- Costis Daskalakis, Maxwell Fishelson, Brendan Lucier, Vasilis Syrgkanis and Santhoshini Velusamy. Simple, Credible, and Approximately-Optimal Auctions. EC20 [paper] [talk][low-level talk]
Simple, Credible and Approximately-Optimal Auctions (Multi-item Non-truthful Auctions Achieve Good Revenue)
Accepted to the twenty-first ACM conference on Economics and Computation (EC20), this work establishes that a large class of multi-item auctions achieve a constant factor of the optimal revenue. Notably, we demonstrate the first revenue bounds for many common non-truthful auctions in the multi-item setting, settling an open problem in the literature. For the first time ever, we have guarantees that first-price-type auctions perform well. These are the most common auctions in practice, and until now, there was no certainty of their performance. We also establish the first approximately optimal static auction that is credible. What this means is that, the auctioneer cannot profitably deceive the bidders. A second price auction, for example, is not credible. Say 2 guys bid in a second price auction $100 and $50 respectively. As the auctioneer, I can lie to the $100 guy and tell him the other guy bid $99. This bidder would get charged $99 as he can’t disprove my claim. However, in the first price auction, you know you are paying your bid and there is no room for deception. We also obtain mechanisms with fixed entry fees that are amenable to tuning via online learning techniques.
Above is the talk co-author Santhoshini and I gave for the official conference. Below is a more introductory talk geared towards a general audience that is less familiar with auction theory.
The story behind this project is pretty crazy. It started as a final project in the graduate course Algorithmic Game Theory taught by Professor Costis Daskalakis and Vasilis Syrgkanis. I took it during the spring semester of my junior year of undergrad. I was absolutely obsessed with the class; it offered some of the coolest, most fascinating lectures I’d ever attended. I really wanted to do research with the professors. So, I decided to take on this really ambitious project. Here’s a video of Vasilis laughing at me for attempting the problem in a lecture hall of 50+ students.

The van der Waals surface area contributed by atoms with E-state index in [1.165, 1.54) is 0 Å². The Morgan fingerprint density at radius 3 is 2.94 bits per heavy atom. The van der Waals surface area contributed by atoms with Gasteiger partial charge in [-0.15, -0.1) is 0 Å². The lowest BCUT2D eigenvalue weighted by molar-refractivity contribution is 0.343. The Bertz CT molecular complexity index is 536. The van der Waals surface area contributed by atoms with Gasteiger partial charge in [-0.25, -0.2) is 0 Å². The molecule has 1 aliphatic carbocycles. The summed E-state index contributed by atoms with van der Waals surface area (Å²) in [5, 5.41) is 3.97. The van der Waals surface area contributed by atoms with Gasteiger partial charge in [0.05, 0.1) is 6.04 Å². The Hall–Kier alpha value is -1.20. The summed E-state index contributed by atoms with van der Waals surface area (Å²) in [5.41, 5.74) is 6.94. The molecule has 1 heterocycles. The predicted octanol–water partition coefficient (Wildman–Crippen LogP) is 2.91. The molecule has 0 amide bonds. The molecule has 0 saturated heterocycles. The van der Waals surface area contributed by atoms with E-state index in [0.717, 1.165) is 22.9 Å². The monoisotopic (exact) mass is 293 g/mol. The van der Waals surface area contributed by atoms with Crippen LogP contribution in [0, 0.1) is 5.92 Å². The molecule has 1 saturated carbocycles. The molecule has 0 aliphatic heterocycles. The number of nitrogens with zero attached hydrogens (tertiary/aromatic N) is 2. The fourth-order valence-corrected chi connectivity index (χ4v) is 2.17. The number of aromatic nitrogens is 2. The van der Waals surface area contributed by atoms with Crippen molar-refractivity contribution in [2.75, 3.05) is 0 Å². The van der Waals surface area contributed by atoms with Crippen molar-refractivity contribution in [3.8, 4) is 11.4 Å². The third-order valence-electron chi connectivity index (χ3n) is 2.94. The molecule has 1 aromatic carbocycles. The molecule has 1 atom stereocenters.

My project partner Santhoshini Velusamy and I worked pretty hard at the problem for what remained of the semester. We ultimately produced a result on multi-item revenue optimality, but one that relied on bidder value distributions having a monotone hazard rate, an assumption often too strong in practice.
Flash forward to September: T minus 3 months till grad school apps were due. The safe thing to do was to try to squeeze out a new project in the time that remained, as this auction research was already in a decent place for undergraduate work. However, the mysteries of the problem still lingered in my mind, even after months of hiatus. So, I decided to contact Santhoshini and restart work on it. We had one final idea that we didn’t explore during the semester: an alternate formulation of multidimensional virtual value. It ended up being the crucial first step to the proof.
With this insight, the problem boiled down to one thing: bounding the welfare loss of the first price auction. As a non-truthful auction, first price is not always welfare optimal; sometimes the bidder that wants the item the most doesn’t win. However, we needed to demonstrate that this lost welfare (Wel(OPT)-Wel(FP)) was at most a constant factor of the revenue of Myerson’s auction. This puzzle turned from a fascination to an obsession. It seemed impossible to find a counter example, and yet the proof continued to allude me. I would spend 14 hour days thinking about it, wholly neglecting my homework and even my grad school apps.
Exactly 6 days before the apps were due, it finally clicked. It was a moment of pure joy followed by a moment of manically rewriting all of my apps to reflect the result. A pretty unforgettable way to finish off undergrad and the best 4 years of my life (so far).
This work was a generalization of the Stanley-Wilf conjecture. The statement of the conjecture is as follows. There are n! (roughly (n/e)^n) ways to permute the numbers 1 to n. However, if we say that we only want to count permutations that avoid a particular subsequence pattern, then the total will only be singly exponential (roughly c^n for some constant c). For example, the number of permutations that do not contain increasing subsequences of length 3 is C_n, the nth Catalan number (roughly 4^n). The conjecture states that, no matter how crazy and convoluted the pattern is, we will always observe this singly exponential behavior.
The conjecture was settled in 2004 by Marcus and Tardos. The goal of this research was to generalize this result, where we only necessitate that the pattern be avoided at specific indices.
This project was the first serious research I ever did, and it came about from somewhat humorous circumstances. It all started when I emailed Professor Asaf Ferber to complain that he gave me a B in his class Algebraic Combinatorics. He essentially responded with a challenge, “Do a research project with me next semester and prove to me you deserved an A.”
We met one on one a number of times that following semester, where he introduced me to the problem and the Hypergraph Containers method. I was working on the setting where the indices at which the pattern must be avoided are chosen randomly. Later, Asaf introduced me to Benjamin Gunby, a graduate student at Harvard who was working on the deterministic version of the problem. We came together and wrote a joint paper of our findings.
I never did end up getting my grade changed to an A, but looking back I realize that that B did more for me than any A ever could.